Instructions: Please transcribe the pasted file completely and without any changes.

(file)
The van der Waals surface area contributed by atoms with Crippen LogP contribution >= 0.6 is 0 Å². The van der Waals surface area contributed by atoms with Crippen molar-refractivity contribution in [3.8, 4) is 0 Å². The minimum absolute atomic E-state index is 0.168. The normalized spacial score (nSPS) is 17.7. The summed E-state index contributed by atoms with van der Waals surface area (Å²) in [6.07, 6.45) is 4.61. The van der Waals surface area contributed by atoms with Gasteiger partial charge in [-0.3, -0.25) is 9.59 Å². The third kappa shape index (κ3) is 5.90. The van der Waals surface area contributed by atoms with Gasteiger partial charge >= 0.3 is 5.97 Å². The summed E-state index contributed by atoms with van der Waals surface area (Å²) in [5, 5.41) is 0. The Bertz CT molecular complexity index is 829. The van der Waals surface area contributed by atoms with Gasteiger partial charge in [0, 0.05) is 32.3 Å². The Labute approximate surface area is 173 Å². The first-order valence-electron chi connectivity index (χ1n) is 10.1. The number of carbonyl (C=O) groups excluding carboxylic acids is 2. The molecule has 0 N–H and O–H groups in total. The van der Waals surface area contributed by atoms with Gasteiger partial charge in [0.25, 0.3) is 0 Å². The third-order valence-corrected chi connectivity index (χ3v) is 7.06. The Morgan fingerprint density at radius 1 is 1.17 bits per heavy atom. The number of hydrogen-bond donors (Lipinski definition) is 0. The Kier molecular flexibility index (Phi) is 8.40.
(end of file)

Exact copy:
The van der Waals surface area contributed by atoms with Crippen LogP contribution >= 0.6 is 0 Å². The van der Waals surface area contributed by atoms with Crippen molar-refractivity contribution in [3.8, 4) is 0 Å². The minimum absolute atomic E-state index is 0.168. The normalized spacial score (nSPS) is 17.7. The summed E-state index contributed by atoms with van der Waals surface area (Å²) in [6.07, 6.45) is 4.61. The van der Waals surface area contributed by atoms with Gasteiger partial charge in [-0.3, -0.25) is 9.59 Å². The third kappa shape index (κ3) is 5.90. The van der Waals surface area contributed by atoms with Gasteiger partial charge >= 0.3 is 5.97 Å². The summed E-state index contributed by atoms with van der Waals surface area (Å²) in [5, 5.41) is 0. The Bertz CT molecular complexity index is 829. The van der Waals surface area contributed by atoms with Gasteiger partial charge in [0, 0.05) is 32.3 Å². The Labute approximate surface area is 173 Å². The first-order valence-electron chi connectivity index (χ1n) is 10.1. The number of carbonyl (C=O) groups excluding carboxylic acids is 2. The molecule has 0 N–H and O–H groups in total. The van der Waals surface area contributed by atoms with Gasteiger partial charge in [0.25, 0.3) is 0 Å². The third-order valence-corrected chi connectivity index (χ3v) is 7.06. The Morgan fingerprint density at radius 1 is 1.17 bits per heavy atom. The number of hydrogen-bond donors (Lipinski definition) is 0. The Kier molecular flexibility index (Phi) is 8.40.